My four year-old son hits others. When I tell him to stop he yells at me saying that he doesn’t have to do what I tell him to do. Sometimes, he will run away from me into his uncle’s room. How can I help him change his behavior?
There's reason behind every behavior. At four years-old, your son is still testing boundaries and exploring his surroundings. When he hits it's important that you act on the unwanted behavior immediately after it happens. For example, take his hand and say "no, we don't hit" and then explain that hitting is wrong because it hurts others. It may take several repetitions before he actually understands what you are trying to teach him. His ability to comprehend and make sense of things is much different compared to that of a teenager or an adult.
Effectively utilizing consequences can be a helpful way to change unwanted behavior. Consequences can be positive and negative. A positive consequence, like more playtime or a treat, increases the chances of a behavior happening. A negative consequence, like a time out, decreases the chances of a behavior happening again.
When administering consequences it's important to keep four things in mind:
- Keep it important to the child (a special toy or book)
- Make it immediate (directly following the unwanted/wanted behavior)
- Keep it appropriate (not too big and not too small)
- Make it relate to your child's behavior (if he hits with a toy, take the toy away)
It sounds like just telling him isn't working, so now is the time to try something new. If he is not supposed to talk back and if he's not supposed to go into his uncle's room then those are both unwanted behaviors and appropriate consequences need to be applied. Be consistent. If you stick with your new routine, his behavior should change.
My 2-year-old daughter makes bedtime very difficult. She is stubborn, throws fits and will not calm down, no matter what we try. We have introduced a good-behavior calendar. If she goes to sleep without acting up, she gets a new book to read with us at bedtime. We try to make this as much fun as possible by reading books and telling stories. It never fails that once the fun time is over, she doesn’t want to go to sleep and gets upset. Our 4-year-old son never had a problem at bedtime; I just don’t know what to do.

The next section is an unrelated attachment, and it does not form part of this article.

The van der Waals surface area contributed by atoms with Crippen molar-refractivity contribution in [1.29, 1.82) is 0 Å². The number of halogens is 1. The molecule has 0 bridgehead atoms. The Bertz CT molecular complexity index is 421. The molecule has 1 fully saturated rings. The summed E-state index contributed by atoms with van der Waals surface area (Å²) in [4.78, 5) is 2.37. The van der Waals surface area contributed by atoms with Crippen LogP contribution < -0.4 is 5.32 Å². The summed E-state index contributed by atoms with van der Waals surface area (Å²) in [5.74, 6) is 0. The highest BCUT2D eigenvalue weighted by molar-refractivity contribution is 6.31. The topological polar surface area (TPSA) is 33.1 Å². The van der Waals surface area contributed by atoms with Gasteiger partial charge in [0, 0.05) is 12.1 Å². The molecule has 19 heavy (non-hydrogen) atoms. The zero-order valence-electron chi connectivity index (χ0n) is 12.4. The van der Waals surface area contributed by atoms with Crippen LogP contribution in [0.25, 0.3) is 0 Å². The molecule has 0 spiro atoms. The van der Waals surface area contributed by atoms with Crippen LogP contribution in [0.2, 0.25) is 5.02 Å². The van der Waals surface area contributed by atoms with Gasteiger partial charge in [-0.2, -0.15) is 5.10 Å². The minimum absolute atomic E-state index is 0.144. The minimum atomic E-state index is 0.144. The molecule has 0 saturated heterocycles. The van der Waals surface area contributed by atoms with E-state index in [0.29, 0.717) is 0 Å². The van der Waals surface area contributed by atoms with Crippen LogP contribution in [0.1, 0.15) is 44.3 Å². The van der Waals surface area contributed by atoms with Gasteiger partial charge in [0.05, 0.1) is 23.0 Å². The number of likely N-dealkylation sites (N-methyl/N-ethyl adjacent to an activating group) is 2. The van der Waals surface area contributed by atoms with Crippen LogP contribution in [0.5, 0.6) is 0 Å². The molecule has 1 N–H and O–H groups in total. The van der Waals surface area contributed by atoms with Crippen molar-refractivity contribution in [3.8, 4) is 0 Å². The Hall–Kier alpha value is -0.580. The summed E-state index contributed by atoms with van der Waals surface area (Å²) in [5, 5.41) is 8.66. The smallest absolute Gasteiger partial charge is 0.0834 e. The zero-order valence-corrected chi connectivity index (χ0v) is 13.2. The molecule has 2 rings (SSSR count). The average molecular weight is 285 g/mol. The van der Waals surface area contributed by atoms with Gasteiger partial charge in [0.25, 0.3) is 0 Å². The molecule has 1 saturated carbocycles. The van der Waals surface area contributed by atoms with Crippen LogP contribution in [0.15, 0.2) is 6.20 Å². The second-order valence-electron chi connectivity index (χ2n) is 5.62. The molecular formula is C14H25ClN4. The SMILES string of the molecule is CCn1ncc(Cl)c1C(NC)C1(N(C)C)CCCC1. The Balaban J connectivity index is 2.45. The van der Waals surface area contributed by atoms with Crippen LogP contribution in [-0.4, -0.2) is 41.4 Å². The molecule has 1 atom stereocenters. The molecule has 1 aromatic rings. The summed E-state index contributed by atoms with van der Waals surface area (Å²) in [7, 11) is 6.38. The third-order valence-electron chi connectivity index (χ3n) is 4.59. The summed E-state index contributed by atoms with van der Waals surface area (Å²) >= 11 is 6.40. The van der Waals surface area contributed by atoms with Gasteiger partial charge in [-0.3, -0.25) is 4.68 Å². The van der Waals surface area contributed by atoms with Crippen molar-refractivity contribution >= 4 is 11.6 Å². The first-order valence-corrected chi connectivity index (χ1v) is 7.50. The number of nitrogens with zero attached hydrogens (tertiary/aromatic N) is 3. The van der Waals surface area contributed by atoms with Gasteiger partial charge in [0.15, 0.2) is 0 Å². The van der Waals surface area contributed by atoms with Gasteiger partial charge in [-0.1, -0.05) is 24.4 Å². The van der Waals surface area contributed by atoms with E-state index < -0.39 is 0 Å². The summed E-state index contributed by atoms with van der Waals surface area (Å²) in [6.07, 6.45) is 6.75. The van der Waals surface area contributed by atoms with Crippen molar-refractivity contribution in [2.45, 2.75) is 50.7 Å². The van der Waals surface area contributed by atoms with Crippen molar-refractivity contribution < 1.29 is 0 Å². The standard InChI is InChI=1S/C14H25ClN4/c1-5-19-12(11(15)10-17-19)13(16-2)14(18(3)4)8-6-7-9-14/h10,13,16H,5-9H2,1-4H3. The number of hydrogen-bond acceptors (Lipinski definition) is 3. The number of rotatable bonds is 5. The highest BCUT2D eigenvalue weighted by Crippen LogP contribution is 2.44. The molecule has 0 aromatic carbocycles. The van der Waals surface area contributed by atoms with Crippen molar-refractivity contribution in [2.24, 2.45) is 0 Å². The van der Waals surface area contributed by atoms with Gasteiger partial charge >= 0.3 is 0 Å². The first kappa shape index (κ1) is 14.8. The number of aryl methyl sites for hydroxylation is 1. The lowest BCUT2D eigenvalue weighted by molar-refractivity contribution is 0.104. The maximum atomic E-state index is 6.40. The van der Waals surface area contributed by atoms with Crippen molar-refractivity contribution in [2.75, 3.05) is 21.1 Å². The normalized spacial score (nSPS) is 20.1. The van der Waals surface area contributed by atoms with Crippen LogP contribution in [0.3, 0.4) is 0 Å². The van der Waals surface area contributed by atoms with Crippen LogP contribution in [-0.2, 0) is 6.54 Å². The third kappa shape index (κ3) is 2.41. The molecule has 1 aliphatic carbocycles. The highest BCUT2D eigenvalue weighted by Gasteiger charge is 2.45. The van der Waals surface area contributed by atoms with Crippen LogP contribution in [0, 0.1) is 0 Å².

It sounds like your toddler is really testing your limits at bedtime. Even though you didn’t go through this with your son, this bedtime dilemma is very common. Rest assured that bedtime is a learned routine, and it will get better.
You’re doing a lot of positive things already. By incorporating the calendar, you’re reinforcing the good behavior that you want to see more of (going to bed tantrum-free). The expectation of being good for an entire week might just be too long of a time frame for her. See if she responds to a more immediate reward.
Children respond well to structure and predictability, so try to follow the same bedtime routine each and every night. Start with a soothing bath, put on pajamas, read a story, then tuck her in and give lots of goodnight hugs and kisses. During the routine, tell your daughter what’s next, so she’s not surprised. For example during her bath, you might say: “In five minutes, bath time will be over, and then we’ll get our jammies on.” This lets her know each step before it happens. Also make sure that bedtime is the same every single night. This will condition your daughter to be sleepy the same time of day every day.
You may also want to consider eliminating your daughter’s daytime nap (if she’s taking one). A daytime nap may be affecting her ability to sleep at night because she’s not tired. Every child is different, but typically children outgrow naps around 3 years of age. If you’re unsure about whether or not your child still needs a nap, you can contact her pediatrician.